I’ve not yet researched the options of products that will allow this. We do plan on placing a piece of PVC during the build that would allow a temperature probe to be dropped into the heat sink material. The PVC will be relatively inexpensive, we may add two to allow temperatures to me monitored at the top and bottom of the heat sink rock.
Almost ready to start excavation
We have all the materials except the styrofoam for the heat sink on hand. As soon as we can schedule the delivery of the 125 yards of rock we can start the dirt work, weather permitting. Our goal is to have the heat sink portion completed by the end of February. The greenhouse portion we hope to have completed and ready for seedlings mid March.
We will be documenting this project with photos and video, be sure to check back for updates of our progress.
Frequently I see folks in the Mittleider Facebook group discussing their wet weekly feed and them asking for ideas on keeping weekly feed dry. Once you add the Epsom salt to your weekly feed mix it becomes hygroscopic and will absorb moisture from the air. If you’re in a dry climate adding a half pound of Perlite to your weekly feed mix will help. For the gardener in a high humidity climate the Perlite will not be enough.
Another option to keeping weekly feed dry is to mix the fertilizer and micro nutrients but not add the Epsom salt until you need weekly feed. The fertilizer and micro nutrients are not hygroscopic. It isn’t until the magnesium sulfate is added that it begins to absorb moisture.
Add Epsom salt to smaller batches
Currently we have seedlings growing under grow lights. They are fed daily with a mixture called constant feed. Constant feed consists of 1 ounce of weekly feed in 3 gallons of water. We were out of weekly feed and I needed to mix up a batch of weekly feed. We won’t be putting seedlings in the ground for another 6-8 weeks, or weekly feed in our high humidity would have been very wet by the time we needed to use it in the garden.
Instead of dealing with wet weekly feed, we decided to mix up smaller batches. We mixed up 25 pounds of triple 13 fertilizer with the 10 ounces of micro nutrients and stored that mixture in a 5 gallon bucket with a Gamma lid. Don’t add your Epsom salt yet!
Typically you would add 4 pounds of Epsom salt to 25 pounds of fertilizer and the 10 ounce packet of micros. But we want to mix the weekly feed in smaller batches. We decided to figure for one pound of the epsom salt, so we divided the combined weight of fertilizer and micros, 25.625, by 4 which gives us 6.4 pounds.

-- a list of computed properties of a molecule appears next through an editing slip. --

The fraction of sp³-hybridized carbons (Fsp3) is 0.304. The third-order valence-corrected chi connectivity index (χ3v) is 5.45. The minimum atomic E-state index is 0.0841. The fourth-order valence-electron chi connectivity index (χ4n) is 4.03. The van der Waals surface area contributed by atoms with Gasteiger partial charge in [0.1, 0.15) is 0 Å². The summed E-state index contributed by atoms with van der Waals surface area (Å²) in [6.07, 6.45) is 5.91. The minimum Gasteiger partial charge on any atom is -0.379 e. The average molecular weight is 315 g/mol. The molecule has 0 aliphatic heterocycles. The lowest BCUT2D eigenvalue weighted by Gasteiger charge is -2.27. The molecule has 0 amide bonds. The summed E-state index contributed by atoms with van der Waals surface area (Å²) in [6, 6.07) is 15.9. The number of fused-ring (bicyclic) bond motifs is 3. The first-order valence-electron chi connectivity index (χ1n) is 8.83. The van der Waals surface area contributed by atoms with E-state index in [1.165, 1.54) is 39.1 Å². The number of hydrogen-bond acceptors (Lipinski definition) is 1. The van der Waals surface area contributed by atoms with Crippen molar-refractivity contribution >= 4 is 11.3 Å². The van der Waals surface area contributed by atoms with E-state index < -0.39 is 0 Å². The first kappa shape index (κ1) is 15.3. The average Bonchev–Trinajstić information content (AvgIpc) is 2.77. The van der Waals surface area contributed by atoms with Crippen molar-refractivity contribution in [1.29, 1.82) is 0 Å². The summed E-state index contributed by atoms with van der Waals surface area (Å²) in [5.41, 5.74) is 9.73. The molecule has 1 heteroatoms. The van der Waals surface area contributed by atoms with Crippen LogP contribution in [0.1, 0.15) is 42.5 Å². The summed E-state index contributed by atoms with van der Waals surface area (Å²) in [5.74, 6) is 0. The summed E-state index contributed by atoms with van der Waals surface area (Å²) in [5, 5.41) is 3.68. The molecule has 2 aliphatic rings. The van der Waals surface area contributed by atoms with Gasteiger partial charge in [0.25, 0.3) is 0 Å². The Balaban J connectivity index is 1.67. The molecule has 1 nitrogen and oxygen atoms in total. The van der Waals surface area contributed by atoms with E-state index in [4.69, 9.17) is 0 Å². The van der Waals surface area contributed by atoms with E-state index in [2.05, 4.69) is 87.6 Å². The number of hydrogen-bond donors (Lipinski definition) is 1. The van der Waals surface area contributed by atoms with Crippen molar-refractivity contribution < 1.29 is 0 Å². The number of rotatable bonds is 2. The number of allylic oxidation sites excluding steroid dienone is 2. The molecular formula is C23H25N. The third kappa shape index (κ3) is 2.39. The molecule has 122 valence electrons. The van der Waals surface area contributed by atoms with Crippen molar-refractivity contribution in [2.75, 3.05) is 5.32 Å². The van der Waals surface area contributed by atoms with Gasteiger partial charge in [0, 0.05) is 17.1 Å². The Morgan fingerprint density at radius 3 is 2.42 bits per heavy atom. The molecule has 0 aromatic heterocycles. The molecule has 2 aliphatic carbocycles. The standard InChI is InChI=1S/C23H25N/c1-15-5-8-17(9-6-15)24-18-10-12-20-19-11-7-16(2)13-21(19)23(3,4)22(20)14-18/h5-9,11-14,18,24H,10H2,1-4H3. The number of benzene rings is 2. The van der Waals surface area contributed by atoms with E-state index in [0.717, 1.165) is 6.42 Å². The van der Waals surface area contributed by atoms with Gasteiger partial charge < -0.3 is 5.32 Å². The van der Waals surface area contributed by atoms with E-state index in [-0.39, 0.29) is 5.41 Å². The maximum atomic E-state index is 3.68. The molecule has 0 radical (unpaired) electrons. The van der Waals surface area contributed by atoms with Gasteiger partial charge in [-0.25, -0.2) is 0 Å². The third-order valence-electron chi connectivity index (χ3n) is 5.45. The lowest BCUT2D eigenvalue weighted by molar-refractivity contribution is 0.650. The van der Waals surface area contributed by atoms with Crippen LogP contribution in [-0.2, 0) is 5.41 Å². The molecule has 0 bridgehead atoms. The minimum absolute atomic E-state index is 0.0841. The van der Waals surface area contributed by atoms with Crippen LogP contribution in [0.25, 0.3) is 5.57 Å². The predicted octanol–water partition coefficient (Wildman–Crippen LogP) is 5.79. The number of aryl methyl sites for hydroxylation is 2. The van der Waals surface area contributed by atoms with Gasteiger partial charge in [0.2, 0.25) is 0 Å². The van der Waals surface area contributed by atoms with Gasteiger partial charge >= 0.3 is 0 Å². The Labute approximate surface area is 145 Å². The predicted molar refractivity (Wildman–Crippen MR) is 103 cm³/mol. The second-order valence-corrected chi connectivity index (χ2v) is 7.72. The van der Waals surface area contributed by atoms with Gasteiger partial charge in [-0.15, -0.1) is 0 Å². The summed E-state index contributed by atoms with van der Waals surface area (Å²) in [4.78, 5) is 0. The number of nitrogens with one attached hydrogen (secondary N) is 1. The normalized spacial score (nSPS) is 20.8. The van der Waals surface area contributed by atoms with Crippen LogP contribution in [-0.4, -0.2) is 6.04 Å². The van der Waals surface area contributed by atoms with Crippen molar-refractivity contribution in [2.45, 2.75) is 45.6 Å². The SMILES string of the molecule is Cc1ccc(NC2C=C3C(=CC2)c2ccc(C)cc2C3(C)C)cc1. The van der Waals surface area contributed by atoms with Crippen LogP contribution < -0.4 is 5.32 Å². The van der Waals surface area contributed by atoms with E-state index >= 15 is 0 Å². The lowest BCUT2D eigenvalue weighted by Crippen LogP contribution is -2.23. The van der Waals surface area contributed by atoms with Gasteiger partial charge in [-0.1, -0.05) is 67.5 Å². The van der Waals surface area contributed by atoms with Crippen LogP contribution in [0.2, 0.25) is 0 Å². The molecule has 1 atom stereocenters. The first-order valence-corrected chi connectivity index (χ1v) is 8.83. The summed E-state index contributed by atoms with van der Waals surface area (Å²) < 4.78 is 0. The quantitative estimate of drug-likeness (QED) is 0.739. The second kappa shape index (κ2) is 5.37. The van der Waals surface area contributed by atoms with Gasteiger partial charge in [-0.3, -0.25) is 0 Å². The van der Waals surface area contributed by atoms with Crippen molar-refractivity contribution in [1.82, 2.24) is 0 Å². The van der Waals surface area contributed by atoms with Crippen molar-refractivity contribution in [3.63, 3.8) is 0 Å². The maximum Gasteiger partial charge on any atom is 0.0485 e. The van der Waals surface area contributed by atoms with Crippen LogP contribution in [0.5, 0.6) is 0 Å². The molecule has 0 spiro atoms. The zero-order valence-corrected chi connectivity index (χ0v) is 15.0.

So mixing 6.4 pound of the fertilizer and micro nutrients mix with 1 pound of Epsom salt will give us 7.4 pounds of weekly feed. You can mix more, or less, as you require. because we only need an ounce of weekly feed every time we mix constant feed I elected to mix up 3.2 pounds of weekly feed with a half pound of Epsom salt.
Watch the video
You can watch this video where I describe steps for keeping weekly feed dry. This is one of many videos on YouTube discussing Mittleider gardening. Please consider watching some of our other videos and subscribing to out channel.
A great way of ensuring success in growing seedlings is through the use of seedling heat mats. This is particularly true when starting hardy crops indoors before the average last frost of the year. Seedling heat mats will maintain a constant temperature of the growing medium. This will help get and keep your growing medium at a constant optimum temperature for germination.
To work with a pair of the Mittleider seedling flats, we went with a seedling heat mat that was 20 inches wide and 48 inches long. Two seedling flats fit on this mat with room on each end. We use that space later once we bump plants up to individual containers. Ours is like the one pictured below and includes a thermostat. It has a digital readout and maintains the temperature you set. You can see the seedling heat mat we use here.
The thermostat includes a probe that is placed in the soil. The current temperature of the growing medium will be indicated on the digital readout. The operator can adjust the desired temperature as needed. Our units are both set at 80 degrees for germination.
Combine heat mats with grow lights
When starting seedlings indoors it may be necessary to combine a seedling heat mat with grow lights. Currently our seedlings are germinated in the basement where there is no natural light. We start all our seedlings under grow lights and on the heat mats. Light and temperature are the first two of the six laws of plant growth and are necessary to grow healthy seedlings.
The grow lights heat the growing medium and helps cut down on the frequency for which the heat mats need to kick on to regulate temperatures.
It is February, which means it is time to be starting spring crops. We start all our seedlings under grow lights and on seedling heat mats. Everything is in our basement currently, but in the future we will be moving seedling production to the greenhouse.